The White House is defying a subpoena from the House Oversight and Government Reform Committee, refusing to make a top political adviser to President Obama available for testimony Wednesday morning.

The clash is the latest skirmish over the powers of the executive branch and particularly the role of White House political advisers.

Tensions flared in a letter exchange late Tuesday between the White House and Rep. Darrell Issa (R-Calif.), chairman of the panel. After a day briefing congressional staff, a frustrated White House announced in a letter that political adviser David Simas would be a Capitol Hill no-show. Issa fired back that Simas was still expected to appear for the hearing, set for 10 a.m.

The House committee is questioning whether the White House Office of Political Strategy and Outreach, led by Simas, has used the department to raise campaign funds and support candidates.

White House counsel Neil Eggleston said in his letter to Issa that the subpoena for Simas’s testimony “threatens longstanding interests of the executive branch in preserving the president’s independence and autonomy, as well as his ability to obtain candid advice and counsel to aid him in the discharge of his duties.” In his reply, Issa wrote that Simas is “still under subpoena” and expected to attend the hearing.

File: House Oversight and Government Reform Committee Chairman Rep. Darrell Issa, R-Calif. (AP Photo/Cliff Owen)

A White House legal team spent more than an hour on Tuesday briefing Issa’s staff on the political office’s activities, but Issa spokesman Frederick Hill said the administration’s lawyers did not answer questions about documents that the panel requested.

Administration officials rarely defy congressional subpoenas for testimony. When administrations have balked, however, it has sparked intense battles.

Issa contends that federal courts have rejected the notion that White House officials have absolute immunity from testifying before Congress.

A federal court upheld a 2007 subpoena by the Senate Judiciary Committee, which had demanded that then-White House Counsel Harriet Miers testify about the controversial firings of U.S. attorneys during the Bush administration. The court said Miers had to appear before the panel but didn’t have to discuss privileged information.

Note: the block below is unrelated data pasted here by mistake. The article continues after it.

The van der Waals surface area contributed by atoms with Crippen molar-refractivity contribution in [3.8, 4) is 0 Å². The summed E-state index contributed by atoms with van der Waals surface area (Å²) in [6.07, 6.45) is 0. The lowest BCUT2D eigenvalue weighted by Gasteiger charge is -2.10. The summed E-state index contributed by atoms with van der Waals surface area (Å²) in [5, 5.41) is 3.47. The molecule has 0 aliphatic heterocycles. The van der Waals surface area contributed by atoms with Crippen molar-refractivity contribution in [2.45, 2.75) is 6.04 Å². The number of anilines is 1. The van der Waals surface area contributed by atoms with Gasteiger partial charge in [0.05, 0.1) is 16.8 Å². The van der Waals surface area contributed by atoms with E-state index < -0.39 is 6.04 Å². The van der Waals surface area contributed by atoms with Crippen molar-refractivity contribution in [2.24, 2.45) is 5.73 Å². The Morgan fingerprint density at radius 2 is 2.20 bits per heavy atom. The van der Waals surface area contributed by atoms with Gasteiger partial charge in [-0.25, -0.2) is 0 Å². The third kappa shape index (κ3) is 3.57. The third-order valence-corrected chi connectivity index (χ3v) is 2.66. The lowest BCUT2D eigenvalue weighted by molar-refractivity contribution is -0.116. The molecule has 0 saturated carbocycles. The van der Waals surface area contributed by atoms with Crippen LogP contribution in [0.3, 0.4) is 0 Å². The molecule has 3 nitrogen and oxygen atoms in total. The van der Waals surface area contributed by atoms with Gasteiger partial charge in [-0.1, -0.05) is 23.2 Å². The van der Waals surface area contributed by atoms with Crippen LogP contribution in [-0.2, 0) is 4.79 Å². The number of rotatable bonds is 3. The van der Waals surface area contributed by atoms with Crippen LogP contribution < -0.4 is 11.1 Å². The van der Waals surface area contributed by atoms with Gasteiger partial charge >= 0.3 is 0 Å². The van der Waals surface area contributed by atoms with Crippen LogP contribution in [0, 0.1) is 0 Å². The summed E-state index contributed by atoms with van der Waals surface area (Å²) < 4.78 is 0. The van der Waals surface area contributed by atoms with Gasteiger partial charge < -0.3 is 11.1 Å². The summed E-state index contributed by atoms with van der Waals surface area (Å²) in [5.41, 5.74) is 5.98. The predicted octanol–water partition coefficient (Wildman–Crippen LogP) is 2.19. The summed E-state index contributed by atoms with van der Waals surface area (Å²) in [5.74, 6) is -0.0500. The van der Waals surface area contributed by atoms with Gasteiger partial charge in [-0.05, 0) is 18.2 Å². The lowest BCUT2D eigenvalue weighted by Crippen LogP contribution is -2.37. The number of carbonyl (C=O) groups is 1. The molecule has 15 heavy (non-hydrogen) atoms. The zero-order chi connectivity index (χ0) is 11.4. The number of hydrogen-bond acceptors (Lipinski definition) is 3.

“Flouting a federal judge’s opinion about our system of checks and balances is yet another attack on our nation’s constitution by this president,” Issa said in a statement Wednesday.

The White House on Tuesday issued a legal opinion disagreeing with the Miers decision. Assistant Attorney General Karl Thompson said the Justice Department would stick to the executive branch’s “longstanding view that the president’s immediate advisers have absolute immunity from congressional compulsion to testify.”

Wednesday’s hearing is expected to go forward regardless of Simas’s absence. U.S. Special Counsel Carolyn Lerner and Scott Coffina, who served as a White House attorney during the George W. Bush administration, are expected to appear. Lerner’s agency, the Office of Special Counsel, enforces the Hatch Act, a statute that governs the political activities of federal employees.

FILE – David Simas, President Obama’s political director, left, and Rob Nabors, Deputy Chief of Staff (AP Photo/Charles Dharapak, File)

The White House political affairs office started under President Jimmy Carter. Obama closed the department as his reelection campaign was revving up in 2011. He reopened it in January.

In theory, the office is supposed to help presidents understand the nation’s political climate, as well as how their policies are affecting constituents. But the office has a history of sparking controversy.

OSC issued a report in 2011 that said the Bush political affairs office helped coordinate activities that violated the Hatch Act, including sending top appointees to election-battleground states such as Pennsylvania, Ohio and New Mexico.

In another high-profile case, President Bill Clinton and his political affairs staff orchestrated a campaign to raise funds and reward donors with White House perks, such as overnight stays in the Lincoln Bedroom, during his first term.

Issa once challenged OSC’s findings on the Bush political office, questioning the accuracy and motivation of the probe. In 2011, he launched an investigation of the OSC report, but little has come of the review except for a correction to an erroneous determination that one senator had not reimbursed the government for nonofficial expenses.

Democrats have criticized what they call the chairman’s overuse of subpoenas. Rep. Elijah Cummings (D-Md.), the panel’s ranking member, accused Issa of going on a subpoena binge since taking over as head of the panel in 2011, saying he has issued more subpoenas than the last three chairmen combined.

Cummings said in a statement Tuesday that Issa has offered “no evidence whatsoever to suggest that Mr. Simas or anyone on his staff did anything wrong.”